(1958, Horror-Giant Critter, b&w), with:
Speech: Using Your Voice
(1950, Educational, b&w)
Use plenty of lip and tongue action.
In a nutshell:
Short: We receive instruction on how to speak pleasingly.
Film: A young couple searches for a bracelet while a giant spider rampages.
In the short, an old man at a desk instructs us on the fundamentals of public speaking. We must be “heard, understood, and pleasing,” though he seems to put most emphasis on the “pleasing” part. He parades a number of bad examples before us, consisting of the fast-talker, the man who says “um” and “er” too much, the really nervous woman, and the drunken mumbler. After going on about “lip and tongue action” (illustrated by horrific close-ups of chipped and crooked teeth), he shows us a good example that is every bit as boring as the bad examples.
A really ugly man drives home with a bracelet, a present for his teenage daughter’s birthday. Before he can arrive, however, the eponymous giant spider catches and eats him. Ignoring her boyfriend’s hypothesis that her dad must be drunk somewhere, the daughter (Carol) drags him (Mike) off to search for her erstwhile dad. They borrow a friend’s car and find her dad’s wrecked truck next to a forbidding cave. Finding the bracelet next to the cave, they venture inside where they find lots of superimposed stalactites and a processed-shot spider. They scream and run away to tell the local high school science teacher.
The science teacher calls the avuncular but incredulous sheriff, who leads a posse into the cave with hose attached to a tanker truck full of DDT. They come across the dad’s body, sucked dry, and then meet the spider itself. They spray the heck out of it and flee the cave. On the way, Carol drops the bracelet. The science teacher calls the spider an insect (I guess he’s not a biology teacher) and has its corpse moved the high school auditorium. Meanwhile, Carol and Mike sneak back to the cave to find the bracelet.
But the Spider’s not quite dead—a bunch of middle-aged high school students break into the auditorium and wake it with band practice. Everyone runs to safety, except for the crusty old janitor who cowers next to an unlocked door and lets the spider eat him rather than escape. Everyone hides indoors while the spider rampages through town, killing and draining fluids at will. Conveniently, the long distance phone lines go down, so they remain cut off from outside aid. Finally, after a long day of rampaging, the spider goes home to the cave.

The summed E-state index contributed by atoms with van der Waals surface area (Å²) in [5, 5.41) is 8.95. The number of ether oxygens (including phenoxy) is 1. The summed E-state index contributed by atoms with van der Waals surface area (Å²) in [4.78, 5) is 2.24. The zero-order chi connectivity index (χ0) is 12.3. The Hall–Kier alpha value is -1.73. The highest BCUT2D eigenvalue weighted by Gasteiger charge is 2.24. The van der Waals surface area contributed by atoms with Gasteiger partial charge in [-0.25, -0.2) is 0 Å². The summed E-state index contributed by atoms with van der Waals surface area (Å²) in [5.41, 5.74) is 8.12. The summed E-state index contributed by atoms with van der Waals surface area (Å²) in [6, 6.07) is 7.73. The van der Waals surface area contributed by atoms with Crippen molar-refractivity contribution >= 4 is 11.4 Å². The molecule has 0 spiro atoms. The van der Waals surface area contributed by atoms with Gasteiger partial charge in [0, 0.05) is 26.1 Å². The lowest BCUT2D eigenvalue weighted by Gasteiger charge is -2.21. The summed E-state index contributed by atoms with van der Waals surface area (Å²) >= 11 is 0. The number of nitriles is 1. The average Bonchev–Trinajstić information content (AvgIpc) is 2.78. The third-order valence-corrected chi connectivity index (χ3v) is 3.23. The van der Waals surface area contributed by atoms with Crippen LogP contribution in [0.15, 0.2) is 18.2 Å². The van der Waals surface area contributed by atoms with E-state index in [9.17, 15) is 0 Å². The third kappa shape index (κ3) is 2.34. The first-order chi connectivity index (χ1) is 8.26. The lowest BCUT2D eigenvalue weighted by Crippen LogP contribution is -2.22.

The sheriff and company head out to blast the tunnel and trap the spider inside. Meanwhile, Carol’s mom and Mike’s dad figure out where their children went and rush off to stop them. They arrive too late; the cave has been sealed. So they dig in again, and the science teacher has another hare-brained scheme about electrocuting the spider with some nearby power lines. They find Mike and Carol, who have found the bracelet and are now trapped on a ledge while the spider crawls ever closer to them. The science teacher’s idea works (so I guess he’s a physical science teacher) and the spider fries between giant electrodes. Mike and Carol are saved, and the cave is sealed once more.
Crow hosts a talk show called “Inside the Robot Mind.” He thanks Tom profusely for being his first guest. Tom thanks him profusely right back. They never get around to the interview.
Host Segment One:
Tom told a really good show business anecdote during the commercial break, but there’s no time to repeat it now—the Mads are calling. The Mads have invented the cheese phone (combination cheese sample tray/phone) with the curdless version coming soon! Joel has invented the CD player/hair dryer. Quoth Joel, “I’m blowing my hair while I’m blowing my mind.”